While many higher education experts -- and parents -- bemoan the fact that tenured professors are a shrinking presence, now making up less than a quarter of the academic work force, a study released Monday found, surprisingly, that students in introductory classes learned more from outside instructors than from tenured or tenure-track professors.
Students taught by untenured faculty were more likely to take a second course in the discipline and more likely to earn a better grade in the next course than those whose first course was taught by a tenured or tenure-track instructor, the report said.
The study, released by the National Bureau of Economic Research, is based on data from more than 15,000 students who arrived at Northwestern University from 2001 to 2008.
According to the authors -- David N. Figlio, director of Northwestern's Institute for Policy Research; Morton O. Schapiro, the university's president; and Kevin B. Soter, a consultant -- there was "strong and consistent evidence that Northwestern faculty outside of the tenure system outperform tenure track/tenured professors in introductory undergraduate classrooms." The differences were present across a wide variety of subject areas, the study found, and were especially pronounced for average and less-qualified students.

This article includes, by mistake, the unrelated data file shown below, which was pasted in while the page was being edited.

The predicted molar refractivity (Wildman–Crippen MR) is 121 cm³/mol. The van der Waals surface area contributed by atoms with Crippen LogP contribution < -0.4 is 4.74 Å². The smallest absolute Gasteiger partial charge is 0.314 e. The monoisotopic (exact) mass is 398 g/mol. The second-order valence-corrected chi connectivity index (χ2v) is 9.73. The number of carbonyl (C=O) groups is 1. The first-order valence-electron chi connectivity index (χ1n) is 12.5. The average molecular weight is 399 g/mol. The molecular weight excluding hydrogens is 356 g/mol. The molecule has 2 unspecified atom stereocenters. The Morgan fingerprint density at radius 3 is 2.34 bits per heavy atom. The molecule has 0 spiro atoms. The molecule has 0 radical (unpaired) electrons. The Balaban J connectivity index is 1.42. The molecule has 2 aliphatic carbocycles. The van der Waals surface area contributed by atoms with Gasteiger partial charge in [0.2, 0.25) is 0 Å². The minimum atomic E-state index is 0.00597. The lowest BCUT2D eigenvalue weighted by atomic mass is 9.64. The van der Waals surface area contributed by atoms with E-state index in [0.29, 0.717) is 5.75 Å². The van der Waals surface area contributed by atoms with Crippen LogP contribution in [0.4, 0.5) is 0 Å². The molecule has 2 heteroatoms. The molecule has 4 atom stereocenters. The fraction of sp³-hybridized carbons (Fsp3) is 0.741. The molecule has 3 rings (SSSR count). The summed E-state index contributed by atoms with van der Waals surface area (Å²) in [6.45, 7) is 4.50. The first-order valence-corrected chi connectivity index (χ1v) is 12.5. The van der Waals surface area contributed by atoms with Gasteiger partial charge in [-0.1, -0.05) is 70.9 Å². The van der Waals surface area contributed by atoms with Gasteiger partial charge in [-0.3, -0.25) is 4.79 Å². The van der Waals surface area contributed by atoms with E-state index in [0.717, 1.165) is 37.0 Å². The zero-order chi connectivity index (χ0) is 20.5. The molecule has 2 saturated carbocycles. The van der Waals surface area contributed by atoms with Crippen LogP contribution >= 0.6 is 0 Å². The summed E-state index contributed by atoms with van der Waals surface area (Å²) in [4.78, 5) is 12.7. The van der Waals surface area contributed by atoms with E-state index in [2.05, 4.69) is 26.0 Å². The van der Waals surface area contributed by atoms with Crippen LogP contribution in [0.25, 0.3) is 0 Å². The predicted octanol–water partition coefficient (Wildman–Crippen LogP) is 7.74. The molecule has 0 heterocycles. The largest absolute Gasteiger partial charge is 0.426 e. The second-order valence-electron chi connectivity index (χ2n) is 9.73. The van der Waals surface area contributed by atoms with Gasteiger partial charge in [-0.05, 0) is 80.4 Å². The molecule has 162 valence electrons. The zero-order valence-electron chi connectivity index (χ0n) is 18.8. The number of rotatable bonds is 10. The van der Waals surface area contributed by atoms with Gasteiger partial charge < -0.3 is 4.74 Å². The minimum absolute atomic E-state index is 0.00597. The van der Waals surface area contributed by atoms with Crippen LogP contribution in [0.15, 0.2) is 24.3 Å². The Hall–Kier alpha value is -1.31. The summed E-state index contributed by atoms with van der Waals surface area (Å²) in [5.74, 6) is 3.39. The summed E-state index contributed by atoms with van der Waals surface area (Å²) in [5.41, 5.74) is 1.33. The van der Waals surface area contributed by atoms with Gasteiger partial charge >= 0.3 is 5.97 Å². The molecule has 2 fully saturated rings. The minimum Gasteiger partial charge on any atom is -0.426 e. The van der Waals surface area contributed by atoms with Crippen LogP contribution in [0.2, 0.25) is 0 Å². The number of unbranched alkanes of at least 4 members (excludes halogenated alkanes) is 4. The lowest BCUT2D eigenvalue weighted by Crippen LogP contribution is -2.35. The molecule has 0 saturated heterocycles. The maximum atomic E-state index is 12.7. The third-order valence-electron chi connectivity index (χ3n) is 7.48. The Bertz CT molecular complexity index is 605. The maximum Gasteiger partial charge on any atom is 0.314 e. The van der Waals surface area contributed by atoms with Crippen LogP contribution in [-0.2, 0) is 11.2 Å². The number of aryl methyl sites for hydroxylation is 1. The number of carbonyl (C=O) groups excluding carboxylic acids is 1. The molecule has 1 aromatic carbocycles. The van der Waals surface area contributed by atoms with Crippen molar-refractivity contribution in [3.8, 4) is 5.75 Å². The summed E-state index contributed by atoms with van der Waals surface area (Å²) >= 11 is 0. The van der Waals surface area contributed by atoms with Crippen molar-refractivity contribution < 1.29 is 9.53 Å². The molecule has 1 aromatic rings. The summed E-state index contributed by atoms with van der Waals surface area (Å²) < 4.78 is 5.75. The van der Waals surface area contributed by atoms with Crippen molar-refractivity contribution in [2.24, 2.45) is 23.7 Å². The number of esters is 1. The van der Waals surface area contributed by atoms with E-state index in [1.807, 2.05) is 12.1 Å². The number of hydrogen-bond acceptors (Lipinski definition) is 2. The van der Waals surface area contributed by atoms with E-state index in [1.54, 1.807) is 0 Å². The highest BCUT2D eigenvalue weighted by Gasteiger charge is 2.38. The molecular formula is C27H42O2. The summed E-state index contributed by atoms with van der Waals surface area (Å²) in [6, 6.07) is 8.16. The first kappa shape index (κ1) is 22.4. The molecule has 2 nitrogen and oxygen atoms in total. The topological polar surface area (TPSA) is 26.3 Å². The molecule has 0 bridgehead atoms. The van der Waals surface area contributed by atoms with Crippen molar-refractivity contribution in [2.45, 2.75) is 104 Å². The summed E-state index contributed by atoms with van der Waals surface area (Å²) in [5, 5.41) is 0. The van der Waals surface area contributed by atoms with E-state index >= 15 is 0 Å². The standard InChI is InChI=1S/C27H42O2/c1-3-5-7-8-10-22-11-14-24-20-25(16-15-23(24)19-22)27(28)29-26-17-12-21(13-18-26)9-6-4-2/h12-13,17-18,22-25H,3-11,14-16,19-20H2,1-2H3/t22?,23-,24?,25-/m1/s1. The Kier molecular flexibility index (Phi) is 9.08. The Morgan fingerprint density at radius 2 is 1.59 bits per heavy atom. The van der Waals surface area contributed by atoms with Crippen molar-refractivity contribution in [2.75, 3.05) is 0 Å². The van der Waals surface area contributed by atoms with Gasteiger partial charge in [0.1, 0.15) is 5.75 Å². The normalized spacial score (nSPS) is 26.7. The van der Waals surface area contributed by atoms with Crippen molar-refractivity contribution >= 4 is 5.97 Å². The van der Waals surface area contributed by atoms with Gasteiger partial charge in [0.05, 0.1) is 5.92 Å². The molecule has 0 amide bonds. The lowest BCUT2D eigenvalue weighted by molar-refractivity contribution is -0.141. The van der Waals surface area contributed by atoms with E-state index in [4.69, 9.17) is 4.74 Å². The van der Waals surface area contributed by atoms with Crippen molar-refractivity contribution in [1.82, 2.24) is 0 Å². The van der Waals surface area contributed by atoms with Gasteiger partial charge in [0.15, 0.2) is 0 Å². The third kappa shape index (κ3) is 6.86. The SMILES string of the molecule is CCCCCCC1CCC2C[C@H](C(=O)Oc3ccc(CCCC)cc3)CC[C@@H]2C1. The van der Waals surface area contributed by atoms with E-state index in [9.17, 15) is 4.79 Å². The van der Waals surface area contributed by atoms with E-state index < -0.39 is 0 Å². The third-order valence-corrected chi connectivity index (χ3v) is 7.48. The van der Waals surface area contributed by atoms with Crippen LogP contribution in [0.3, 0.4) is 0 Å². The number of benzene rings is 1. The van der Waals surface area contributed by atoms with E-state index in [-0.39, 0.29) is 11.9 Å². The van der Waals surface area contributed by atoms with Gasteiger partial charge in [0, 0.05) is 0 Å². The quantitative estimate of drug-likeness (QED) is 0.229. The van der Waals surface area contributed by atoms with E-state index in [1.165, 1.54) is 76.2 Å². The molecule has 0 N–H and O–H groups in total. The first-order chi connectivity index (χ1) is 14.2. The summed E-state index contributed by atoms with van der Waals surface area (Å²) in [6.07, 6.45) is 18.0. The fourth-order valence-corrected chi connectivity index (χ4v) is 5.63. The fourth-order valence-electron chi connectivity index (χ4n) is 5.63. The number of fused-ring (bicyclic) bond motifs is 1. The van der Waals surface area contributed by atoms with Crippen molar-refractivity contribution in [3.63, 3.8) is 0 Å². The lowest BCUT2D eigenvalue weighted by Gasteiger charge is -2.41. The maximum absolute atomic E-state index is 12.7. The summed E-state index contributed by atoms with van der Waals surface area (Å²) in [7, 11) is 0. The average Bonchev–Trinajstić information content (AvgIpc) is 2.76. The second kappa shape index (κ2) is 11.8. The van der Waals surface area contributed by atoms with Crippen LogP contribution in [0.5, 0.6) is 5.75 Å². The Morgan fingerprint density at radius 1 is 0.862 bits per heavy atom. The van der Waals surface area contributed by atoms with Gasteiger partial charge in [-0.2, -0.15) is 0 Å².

"Our results provide evidence that the rise of full-time designated teachers at U.S. colleges and universities may be less of a cause for alarm than some people think, and indeed, may actually be educationally beneficial," the report said.
The fact that the study included only one university -- and a selective, private research university at that -- left its general applicability open to question. And, skeptics point out, there are many reasons a student might take a second class in a discipline apart from the teaching skills of the previous instructor.
"I'm kind of dubious," said Anita Levy, a senior program officer at the American Association of University Professors. "I'm not surprised that introductory classes might be better taught by contingent faculty members simply because most tenured faculty more often teach advanced courses. My worry is that a study like this can be used to justify hiring more contingent faculty who won't have due-process protections or job security and might not even have offices. It's part of the just-in-time, Walmartization of higher education."
In its reports, the association has said that the concentration of contingent faculty "weakens the academic enterprise." And while the new study found positive results, some earlier studies have found negative effects associated with the increase in part-time and nontenured faculty.education
This article originally appeared in The New York Times.